10. This is a warm tale about Jordan, a girl who feels she is just average (or below average) in almost everything she does. She even makes a list of her above, about, and below average things she can do. A mean girl, Marlea, finds the list in the trash and begins to bully Jordan. While this could have been a story about bullying and dealing with being bullied, Clements chooses to have Jordan rethink her own thoughts to deal with the bully. She focuses on positive thinking and tries niceness with Ma [...]


    11. I absolutely loved the first half of the book. With a daughter that is at an age where you worry how they are fitting in and a society that is so focused on bullying I thought this would be the perfect book. It goes a long way in showing that everyone can find things that they are good at. I am also very fond of Jordan's plan to counter Marlea's bullying with niceness. I just wish that the book had ended with Jordan finding her own place without the help of a natural disaster. Some way that othe [...]


    12. I would "drop" this. Books dealing with bullies are everywhere these days, and I was looking forward to one by one the best contemporary children's authors. Unfortunately, this is probably Clement's most lackluster book. It is anticlimactic and unremarkable. Jordan depicts a very common situation among elementary school students. She has no talents to speak of, and is completely average in every way. She does not magically discover a talent; which is one aspect of the book that I did appreciate. [...]


    13. Maybe that is more like 2 1/2 stars. I really enjoy reading Andrew Clements with my son, but this book was somewhat of a disappointment. The idea of a girl who seemed just average was appealing to me who had similar feelings in school. She has a idea about some of the things she is good at (very few), but someone's strong points aren't always obvious. Eventually she is able to make a real contribution. Meanwhile she has trouble with girl "bullying," something not everyone recognizes but is all t [...]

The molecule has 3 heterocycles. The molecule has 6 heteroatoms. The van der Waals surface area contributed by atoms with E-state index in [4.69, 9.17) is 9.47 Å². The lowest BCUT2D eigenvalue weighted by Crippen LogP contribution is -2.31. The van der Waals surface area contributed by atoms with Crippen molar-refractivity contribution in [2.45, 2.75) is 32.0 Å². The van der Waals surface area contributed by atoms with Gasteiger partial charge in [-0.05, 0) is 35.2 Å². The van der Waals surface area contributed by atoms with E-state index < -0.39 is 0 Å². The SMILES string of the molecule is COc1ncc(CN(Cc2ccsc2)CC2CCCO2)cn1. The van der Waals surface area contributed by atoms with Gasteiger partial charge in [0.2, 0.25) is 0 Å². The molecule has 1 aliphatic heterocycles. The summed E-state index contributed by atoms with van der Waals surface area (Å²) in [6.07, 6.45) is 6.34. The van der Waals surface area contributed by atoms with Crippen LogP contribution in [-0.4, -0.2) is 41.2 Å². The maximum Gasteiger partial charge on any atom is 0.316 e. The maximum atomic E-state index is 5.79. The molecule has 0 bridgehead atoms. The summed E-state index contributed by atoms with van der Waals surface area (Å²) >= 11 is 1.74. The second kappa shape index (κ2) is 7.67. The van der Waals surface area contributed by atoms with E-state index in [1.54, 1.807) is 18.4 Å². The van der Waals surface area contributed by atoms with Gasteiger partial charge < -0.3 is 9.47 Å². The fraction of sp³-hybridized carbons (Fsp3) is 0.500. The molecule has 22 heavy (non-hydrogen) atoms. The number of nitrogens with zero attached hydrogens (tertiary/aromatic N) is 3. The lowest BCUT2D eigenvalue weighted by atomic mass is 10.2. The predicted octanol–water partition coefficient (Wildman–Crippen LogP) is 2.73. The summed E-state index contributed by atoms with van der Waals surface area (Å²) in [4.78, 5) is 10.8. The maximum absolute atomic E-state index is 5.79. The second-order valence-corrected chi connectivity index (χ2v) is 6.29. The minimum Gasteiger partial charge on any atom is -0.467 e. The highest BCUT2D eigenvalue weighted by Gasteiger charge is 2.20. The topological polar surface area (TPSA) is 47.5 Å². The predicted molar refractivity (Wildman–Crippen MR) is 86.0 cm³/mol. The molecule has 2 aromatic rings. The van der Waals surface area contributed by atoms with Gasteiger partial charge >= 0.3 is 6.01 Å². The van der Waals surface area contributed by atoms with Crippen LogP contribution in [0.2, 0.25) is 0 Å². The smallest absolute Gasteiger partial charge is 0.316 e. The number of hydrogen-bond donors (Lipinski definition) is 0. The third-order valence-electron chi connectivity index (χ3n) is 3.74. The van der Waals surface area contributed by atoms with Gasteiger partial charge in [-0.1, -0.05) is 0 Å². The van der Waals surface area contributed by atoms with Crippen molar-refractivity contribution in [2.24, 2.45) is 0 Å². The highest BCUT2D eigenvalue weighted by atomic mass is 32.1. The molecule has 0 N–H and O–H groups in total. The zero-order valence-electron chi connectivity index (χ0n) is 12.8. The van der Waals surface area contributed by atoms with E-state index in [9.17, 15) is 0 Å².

14. What a great story about courage and quick thinking. This book will be a great companion novel to our weather unit. If tornadoes scare you, this book might scare you, but the ending is just right! I would like to read this book again just to examine the main character's personality traits and to figure out what motivates her to act on the way that she does. I think you will like this new novel from Andrew Clements.


    15. For such a short book, the repeated jumping back and forth in time was distracting. And the most exciting part of the whole story took place over just seven pages. The whole thing just felt like it was missing something.


    16. I listened to this one on cd in the car with my little girls, and it was good. Not my favorite, but it has a good message about bullying and embracing who you are. Finding the good in everyone, and bring kind.


    17. Love Andrew Clements. Love this story of a girl who never stands out in anything, but is an absolutely outstanding girl.


    18. Jacob and Ellie are listening to the audio. They are totally going through an Andrew Clements phase, checking out all the audios from the library this summer.b 7/3/17



    19. "Jordan's memory was a powerful force. A moment from the past would sneak up and kidnap her and then force her to think about it until she discovered something she didn't know she knew." ―About Average, P. 9 Andrew Clements has put together a pretty good book here. Sturdy characters, a sincere sense of humor and an unexpected twist or two are all important to the story, and the references sprinkled in to pop culture are refreshing and not as prone to dating the book as in some novels. I especi [...]


    20. A cute middle-grade story about finding out what your best at and putting that to the test in the face of bullying and outside forces. Andrew Clements makes me wish someone had narrated my elementary/middle school experiences.